Exercise One: “Find the seventh book from your bookshelf. Open it to page seven, and take the seventh line on that page to begin a poem. Limit the length to seven lines.”
Seemed simple enough. I did cheat a bit, as the bookshelf closest to me had mostly things like style guides, grammar books, and a dictionary, but I did spot The Stupidest Angel by Christopher Moore on there (tenth book in). I cracked it open. My line: “Wow, this was convenient.” What the heck was I supposed to do with that?
My resulting poem:
“Wow, this was convenient”
said Mr. Moore
not reflecting the
of it all.
Not bad, right? Maybe there was something to this writing exercise thing. I moved on.
Exercise Two: “Describe a first: your first kiss, your first kitten . . . all will make excellent stories.”
My first kiss? Isn’t that kind of personal? And won’t that make some readers—my mother, my sister-in-law, my husband—kind of uncomfortable reading it? However, I did need to get my creative juices amped up. I gave it my best shot.
My first kiss was at summer camp. I was thirteen, and M.B. was an older man (fourteen). When he winked at me and leaned in, I was unprepared. I jerked back, throwing his aim off, and he wound up planting a sloppy buss on my chin. He laughed, I cringed, and he leaned in again . . .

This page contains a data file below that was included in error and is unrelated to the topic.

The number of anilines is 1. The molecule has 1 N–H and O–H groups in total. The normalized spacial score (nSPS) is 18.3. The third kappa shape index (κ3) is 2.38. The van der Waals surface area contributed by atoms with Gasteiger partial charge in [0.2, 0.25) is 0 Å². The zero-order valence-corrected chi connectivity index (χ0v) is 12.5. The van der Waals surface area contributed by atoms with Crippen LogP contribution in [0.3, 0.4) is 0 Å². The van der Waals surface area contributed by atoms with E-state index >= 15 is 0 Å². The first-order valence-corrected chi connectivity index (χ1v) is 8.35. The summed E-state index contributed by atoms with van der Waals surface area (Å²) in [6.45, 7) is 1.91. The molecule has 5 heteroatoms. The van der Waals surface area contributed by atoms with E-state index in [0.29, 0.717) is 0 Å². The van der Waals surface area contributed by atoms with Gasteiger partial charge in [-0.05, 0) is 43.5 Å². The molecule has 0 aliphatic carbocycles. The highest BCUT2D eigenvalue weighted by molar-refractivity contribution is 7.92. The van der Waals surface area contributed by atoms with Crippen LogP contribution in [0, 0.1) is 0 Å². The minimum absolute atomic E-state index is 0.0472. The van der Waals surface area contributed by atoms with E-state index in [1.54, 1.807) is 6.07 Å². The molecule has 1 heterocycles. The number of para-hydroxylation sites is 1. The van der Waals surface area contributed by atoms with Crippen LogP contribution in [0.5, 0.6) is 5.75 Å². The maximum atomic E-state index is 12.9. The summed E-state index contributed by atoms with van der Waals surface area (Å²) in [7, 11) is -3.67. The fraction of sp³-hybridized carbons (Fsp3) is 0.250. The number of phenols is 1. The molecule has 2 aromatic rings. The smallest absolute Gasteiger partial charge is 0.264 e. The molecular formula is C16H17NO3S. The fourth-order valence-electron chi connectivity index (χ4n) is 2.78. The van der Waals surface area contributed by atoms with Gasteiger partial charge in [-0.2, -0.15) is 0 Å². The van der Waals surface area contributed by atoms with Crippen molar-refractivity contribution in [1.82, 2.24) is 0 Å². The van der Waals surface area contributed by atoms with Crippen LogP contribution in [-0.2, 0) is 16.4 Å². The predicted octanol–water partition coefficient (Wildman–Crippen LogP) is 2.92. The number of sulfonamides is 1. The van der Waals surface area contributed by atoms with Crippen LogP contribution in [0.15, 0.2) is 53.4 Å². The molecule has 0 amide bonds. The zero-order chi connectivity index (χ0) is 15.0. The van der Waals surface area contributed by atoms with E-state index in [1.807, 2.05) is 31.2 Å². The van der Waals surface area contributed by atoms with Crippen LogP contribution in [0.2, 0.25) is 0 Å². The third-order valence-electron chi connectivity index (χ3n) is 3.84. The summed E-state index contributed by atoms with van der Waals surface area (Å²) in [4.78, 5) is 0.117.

Pookie. My first kitten was a white cat named Pookie.
Exercise Three: “Start a paragraph with ‘I remember . . .’ and let your memories dictate what you write.
Finally! My creative muses were speaking a little louder now. This was an exercise I could get on board with.
I remember when I was feeling creatively drained. I had no new ideas, and in desperation, I Googled “Writing Exercises.” The result? A debacle in which I was reminded of three important things:
1. Know your strengths and weaknesses. I, for instance, am no poet.
2. Know your audience. I’m really uncomfortable telling the world about my first kiss.
3. Know your pets. Whatever happened to Pookie, anyway? Did I forget to feed her?
Overall, I’m not feeling any more inspired than I was before I started. But it did remind me of the one thing that does help stoke my creative fires: reading. And I had a copy of The Stupidest Angel just waiting to be cracked.
In the words of Christopher Moore, this was convenient.
This week from The Storyside:
“Terrible Writing Advice I’ve Received” by Stacey Longo (hey, that’s me!)
“From Idea to Printed Page, Part 2”: getting your book written and published, by Ursula Wong